Lecturer: Dean Kalimniou
Organisers: Pontiaki Estia and Greek Community of Melbourne
Geographically, the Empire of Trebizond consisted of the narrow strip along the southern coast of the Black Sea and the western half of the Pontic Alps, along with the Perateia, or southern Crimea (Principality of Theodoro).
Its demographic legacy endured for several centuries after the Ottoman conquest in 1461 and the region retained a substantial number of Greek Orthodox inhabitants until 1923. These are usually referred to as Pontic Greeks. The eastern branch, who settled around Kars and Georgia, are often referred to as Caucasus Greeks, and the Crimean branch, resettled by Catherine the Great on the north shores of the Sea of Azov, are referred to as Mariupolitan Greeks.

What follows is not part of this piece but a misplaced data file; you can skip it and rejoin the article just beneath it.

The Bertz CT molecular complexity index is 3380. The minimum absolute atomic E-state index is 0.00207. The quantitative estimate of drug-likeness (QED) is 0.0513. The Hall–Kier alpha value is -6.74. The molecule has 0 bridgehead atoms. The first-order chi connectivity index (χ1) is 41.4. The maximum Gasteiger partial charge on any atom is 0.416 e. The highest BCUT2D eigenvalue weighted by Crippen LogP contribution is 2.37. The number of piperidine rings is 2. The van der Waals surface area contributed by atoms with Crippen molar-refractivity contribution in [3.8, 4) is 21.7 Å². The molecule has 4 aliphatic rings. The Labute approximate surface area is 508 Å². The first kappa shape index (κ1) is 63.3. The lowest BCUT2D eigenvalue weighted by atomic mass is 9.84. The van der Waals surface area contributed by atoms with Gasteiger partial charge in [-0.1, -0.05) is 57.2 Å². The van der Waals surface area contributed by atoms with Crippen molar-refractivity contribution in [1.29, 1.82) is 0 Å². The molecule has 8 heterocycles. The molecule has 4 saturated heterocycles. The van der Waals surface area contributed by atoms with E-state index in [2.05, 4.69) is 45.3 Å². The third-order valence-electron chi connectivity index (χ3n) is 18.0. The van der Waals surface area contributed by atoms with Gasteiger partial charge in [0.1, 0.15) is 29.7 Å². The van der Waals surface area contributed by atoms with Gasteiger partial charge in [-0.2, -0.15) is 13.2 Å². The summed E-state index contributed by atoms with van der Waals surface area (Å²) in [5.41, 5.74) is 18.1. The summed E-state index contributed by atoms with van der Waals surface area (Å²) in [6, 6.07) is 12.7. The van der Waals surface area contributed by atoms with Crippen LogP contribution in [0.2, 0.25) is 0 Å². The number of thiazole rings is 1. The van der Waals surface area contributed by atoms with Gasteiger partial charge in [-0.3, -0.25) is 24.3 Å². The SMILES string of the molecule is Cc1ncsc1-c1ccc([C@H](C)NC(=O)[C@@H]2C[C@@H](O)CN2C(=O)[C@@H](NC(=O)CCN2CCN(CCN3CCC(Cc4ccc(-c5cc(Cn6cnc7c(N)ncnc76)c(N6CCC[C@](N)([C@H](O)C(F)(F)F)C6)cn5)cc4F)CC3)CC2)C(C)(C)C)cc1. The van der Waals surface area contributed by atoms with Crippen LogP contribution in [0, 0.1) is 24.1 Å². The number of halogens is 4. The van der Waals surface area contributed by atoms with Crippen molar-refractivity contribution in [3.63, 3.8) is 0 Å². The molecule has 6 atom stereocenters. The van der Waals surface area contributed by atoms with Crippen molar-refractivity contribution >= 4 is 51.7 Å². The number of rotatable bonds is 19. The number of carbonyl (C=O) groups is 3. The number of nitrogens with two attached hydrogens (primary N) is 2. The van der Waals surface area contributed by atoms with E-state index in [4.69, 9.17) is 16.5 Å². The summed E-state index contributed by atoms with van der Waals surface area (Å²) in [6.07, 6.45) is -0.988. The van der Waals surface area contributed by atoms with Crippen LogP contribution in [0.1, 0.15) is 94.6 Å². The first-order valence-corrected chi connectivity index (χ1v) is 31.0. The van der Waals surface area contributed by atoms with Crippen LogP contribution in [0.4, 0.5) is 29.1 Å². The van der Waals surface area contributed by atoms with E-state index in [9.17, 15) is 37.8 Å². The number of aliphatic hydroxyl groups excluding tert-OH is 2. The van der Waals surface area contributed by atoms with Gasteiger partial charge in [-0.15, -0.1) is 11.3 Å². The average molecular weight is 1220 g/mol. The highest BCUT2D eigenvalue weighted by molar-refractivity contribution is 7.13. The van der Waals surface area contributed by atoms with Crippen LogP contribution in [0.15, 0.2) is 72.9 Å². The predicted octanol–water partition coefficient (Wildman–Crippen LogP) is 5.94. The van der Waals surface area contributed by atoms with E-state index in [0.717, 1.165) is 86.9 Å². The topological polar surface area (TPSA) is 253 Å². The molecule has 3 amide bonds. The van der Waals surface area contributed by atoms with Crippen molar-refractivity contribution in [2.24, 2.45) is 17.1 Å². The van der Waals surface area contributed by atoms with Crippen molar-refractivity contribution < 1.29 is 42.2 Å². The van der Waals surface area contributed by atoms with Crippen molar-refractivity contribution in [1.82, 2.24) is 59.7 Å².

The Pontic Greeks remained along the eastern Black Sea coast and its hinterland in the Pontic Alps, as well as in northeastern Anatolia, until the years immediately following the First World War, when those who had retained their Christian Orthodox faith and Greek identity fled, or were killed in, the tumultuous Pontic genocide (1917-1921).
Dean Kalimniou is the director of Toorak Law, a law firm specializing in corporate insolvency.
He is also a well known poet and short story writer within the Greek community. He has published four poetry collections Kipos Esokleistos ("Garden Enclosed") (2003), Alexipyrina ("Flameproof") (2004), Apteros Niki ("Wingless Victory") (2008), Anisixasmos (2010) and Plektani, which will be launched at the GOCMV in May.
His weekly column Diatribe in Neos Kosmos is also widely read. Dean Kalimniou has free-lanced for various Australian and Greek journals such as Etchings and Ardin and has also translated various works of prominent Greek-Australian authors from Greek into English, as well as working on the scripts of Greek-Australian short film director Peter Stephanides.